SMALL VILLAGE, BIG DREAMS - I

A file photo of the students in the temporary study hall at Yimpang Urban Sochum.
A file photo of the students in the temporary study hall at Yimpang Urban Sochum.

Yimpang villagers join hands for community upliftment

Moses Hongang Chang
Tuensang | November 8

For many students of Yimpang village in the far-flung Chingmei range of Tuensang district, lack of access to study materials and educational guidance are often the biggest obstacles standing in the way of their goals and dreams. 

The community in the small village which has approximately 60 households shared a collective dream of providing a better study set up. 

With this in mind, in 2014, the Yimpang students’ union decided to set in motion a separate study centre called the ‘Yimpang Urban Sochum’ for students appearing their matriculation examination.

After getting good results that year, the union approached the families and eventually registered seven students who joined the Sochum for the next academic session (2015).

The name for the study centre integrates ‘Sochum’ – the Chang-Naga word for traditional dormitories and the town where the concept was implemented.

A well wisher offered a space on his property which had a small room with CGI sheet roofing and bamboo walls, till proper infrastructure could be arranged.

Success stories

Tonching Khumla and Shangmong Lemba who are pursuing 3rd year B. Tech (Civil Engineering) in Tripura were among the seven students who joined the Sochum in 2015.

The students shared that their stay there has not only helped them academically but also boosted their personality development and career choices.

This can be attributed to the contributions of several community members from different professions who tutored the students on various subjects.

According to Tonching who joined right after the selection exam results were declared, mathematics and science were the subjects she could not grasp well.

“I was particularly weak in Mathematics and Chongshen (graduate teacher) was very meticulous in his teachings and learning maths became easier. Science was also one subject where I needed guidance and Chollen (now Secretariat Assistant) who was then preparing for NPSC came and taught us Science,” Tonching said.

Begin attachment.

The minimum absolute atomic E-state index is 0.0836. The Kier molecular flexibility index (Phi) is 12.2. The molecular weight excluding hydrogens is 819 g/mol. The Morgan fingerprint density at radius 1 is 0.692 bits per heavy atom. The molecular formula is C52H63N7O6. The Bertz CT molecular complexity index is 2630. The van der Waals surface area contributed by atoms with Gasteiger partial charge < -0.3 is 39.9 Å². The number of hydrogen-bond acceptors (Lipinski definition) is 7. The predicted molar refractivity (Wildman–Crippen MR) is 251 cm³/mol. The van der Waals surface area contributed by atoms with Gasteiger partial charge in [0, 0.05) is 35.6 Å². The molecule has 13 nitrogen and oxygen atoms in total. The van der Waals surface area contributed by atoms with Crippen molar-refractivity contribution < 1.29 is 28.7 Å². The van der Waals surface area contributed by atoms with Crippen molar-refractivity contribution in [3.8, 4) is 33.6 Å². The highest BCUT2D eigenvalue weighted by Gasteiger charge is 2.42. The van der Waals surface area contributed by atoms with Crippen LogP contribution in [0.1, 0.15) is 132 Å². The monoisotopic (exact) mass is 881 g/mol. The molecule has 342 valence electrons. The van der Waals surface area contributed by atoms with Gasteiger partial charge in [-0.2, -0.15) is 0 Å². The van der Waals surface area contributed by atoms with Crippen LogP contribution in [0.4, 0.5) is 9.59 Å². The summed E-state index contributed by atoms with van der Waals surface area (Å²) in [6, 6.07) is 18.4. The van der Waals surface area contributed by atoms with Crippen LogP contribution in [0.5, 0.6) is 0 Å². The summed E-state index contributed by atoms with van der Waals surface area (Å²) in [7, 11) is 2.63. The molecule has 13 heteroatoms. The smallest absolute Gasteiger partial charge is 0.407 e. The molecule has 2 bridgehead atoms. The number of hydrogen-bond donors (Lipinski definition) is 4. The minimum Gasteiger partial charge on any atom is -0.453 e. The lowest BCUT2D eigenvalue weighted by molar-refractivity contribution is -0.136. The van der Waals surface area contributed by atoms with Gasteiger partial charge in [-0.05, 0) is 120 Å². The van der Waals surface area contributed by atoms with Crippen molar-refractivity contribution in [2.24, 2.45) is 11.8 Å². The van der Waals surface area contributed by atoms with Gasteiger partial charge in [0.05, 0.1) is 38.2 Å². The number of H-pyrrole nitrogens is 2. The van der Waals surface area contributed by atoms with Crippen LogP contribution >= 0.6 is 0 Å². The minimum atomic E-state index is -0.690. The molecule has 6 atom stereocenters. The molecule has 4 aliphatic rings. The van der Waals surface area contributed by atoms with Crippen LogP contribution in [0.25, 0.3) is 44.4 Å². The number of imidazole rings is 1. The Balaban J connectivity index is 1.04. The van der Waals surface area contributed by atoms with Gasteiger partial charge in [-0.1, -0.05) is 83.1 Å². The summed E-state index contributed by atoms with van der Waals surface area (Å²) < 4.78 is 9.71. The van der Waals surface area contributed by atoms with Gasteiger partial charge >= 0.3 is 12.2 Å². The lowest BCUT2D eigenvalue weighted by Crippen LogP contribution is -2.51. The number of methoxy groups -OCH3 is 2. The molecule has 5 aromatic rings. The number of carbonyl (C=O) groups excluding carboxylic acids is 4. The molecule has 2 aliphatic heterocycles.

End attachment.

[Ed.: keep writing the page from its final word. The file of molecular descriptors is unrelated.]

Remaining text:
Study hours at the Sochum were held from 6:00 am to 8:00 am in the morning followed by another session from 5:00 pm till 11:30 pm with half an hour breaks in between.

The routine has evidently stuck with students who have since moved on to pursue higher education.

“I have seen most of my hostel mates getting tired after studying for an hour or two but I can study easily for 8 to 9 hours in one stretch,” shared Shangmong who cleared the matric exams with good scores and got direct admission into Holy Cross Higher Secondary School in Dimapur.

“In Sochum we also were made to read different books such as Manorama and other competitive books, which I think has only, broadened my knowledge,” Shangmong said.

He added, “One of the reasons why I decided to join was because I didn’t get time to study at home and at Sochum we will get our doubts cleared and guidance from the subject experts. The previous batch result was also a deciding factor for me.”

Seeking to provide holistic development for the students, the Sochum held prayer meetings at church in the evening with Rev H Sangkap, Pastor TTBL, who would also visit the centre occasionally.

Rev Dr Chingmak and his wife Phutoli, Thonti Chang (Junior Engineer) was among the few counsellors, mentoring the students. Besides such personalities, the student leaders, parents and O Akum, a post graduate teacher, were always there to guide the students.

All these became a uniting factor for the village and took the Sochum beyond being just a study centre.

One of the students’ advisors said that, “For me, the Urban Sochum is more than a study centre. It brought the families together, because during the study hours, parents would come to visit and mothers took turns in preparing tea every night.”

This is the first of a two part series.